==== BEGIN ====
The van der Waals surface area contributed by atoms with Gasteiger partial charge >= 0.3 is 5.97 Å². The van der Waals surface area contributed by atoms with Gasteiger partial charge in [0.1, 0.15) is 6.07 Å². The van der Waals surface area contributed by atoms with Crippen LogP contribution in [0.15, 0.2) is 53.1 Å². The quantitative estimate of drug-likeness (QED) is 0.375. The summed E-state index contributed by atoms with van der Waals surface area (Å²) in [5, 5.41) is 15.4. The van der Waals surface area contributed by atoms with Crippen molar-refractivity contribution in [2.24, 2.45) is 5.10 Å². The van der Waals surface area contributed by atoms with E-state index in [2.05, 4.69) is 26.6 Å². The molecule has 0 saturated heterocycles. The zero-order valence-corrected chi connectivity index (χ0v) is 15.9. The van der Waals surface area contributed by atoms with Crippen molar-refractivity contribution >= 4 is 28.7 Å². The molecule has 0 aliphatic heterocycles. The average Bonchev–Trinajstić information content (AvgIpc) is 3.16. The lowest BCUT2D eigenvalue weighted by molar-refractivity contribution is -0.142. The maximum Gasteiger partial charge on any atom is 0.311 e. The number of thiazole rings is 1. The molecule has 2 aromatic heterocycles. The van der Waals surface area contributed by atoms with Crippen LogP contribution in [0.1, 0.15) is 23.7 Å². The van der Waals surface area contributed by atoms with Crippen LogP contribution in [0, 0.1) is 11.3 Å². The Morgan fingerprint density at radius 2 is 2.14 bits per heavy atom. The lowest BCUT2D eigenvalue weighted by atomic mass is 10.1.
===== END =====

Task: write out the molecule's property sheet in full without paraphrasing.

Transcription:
The van der Waals surface area contributed by atoms with Gasteiger partial charge >= 0.3 is 5.97 Å². The van der Waals surface area contributed by atoms with Gasteiger partial charge in [0.1, 0.15) is 6.07 Å². The van der Waals surface area contributed by atoms with Crippen LogP contribution in [0.15, 0.2) is 53.1 Å². The quantitative estimate of drug-likeness (QED) is 0.375. The summed E-state index contributed by atoms with van der Waals surface area (Å²) in [5, 5.41) is 15.4. The van der Waals surface area contributed by atoms with Crippen molar-refractivity contribution in [2.24, 2.45) is 5.10 Å². The van der Waals surface area contributed by atoms with E-state index in [2.05, 4.69) is 26.6 Å². The molecule has 0 saturated heterocycles. The zero-order valence-corrected chi connectivity index (χ0v) is 15.9. The van der Waals surface area contributed by atoms with Crippen molar-refractivity contribution >= 4 is 28.7 Å². The molecule has 0 aliphatic heterocycles. The average Bonchev–Trinajstić information content (AvgIpc) is 3.16. The lowest BCUT2D eigenvalue weighted by molar-refractivity contribution is -0.142. The maximum Gasteiger partial charge on any atom is 0.311 e. The number of thiazole rings is 1. The molecule has 2 aromatic heterocycles. The van der Waals surface area contributed by atoms with Crippen LogP contribution in [0.1, 0.15) is 23.7 Å². The van der Waals surface area contributed by atoms with Crippen LogP contribution in [0, 0.1) is 11.3 Å². The Morgan fingerprint density at radius 2 is 2.14 bits per heavy atom. The lowest BCUT2D eigenvalue weighted by atomic mass is 10.1.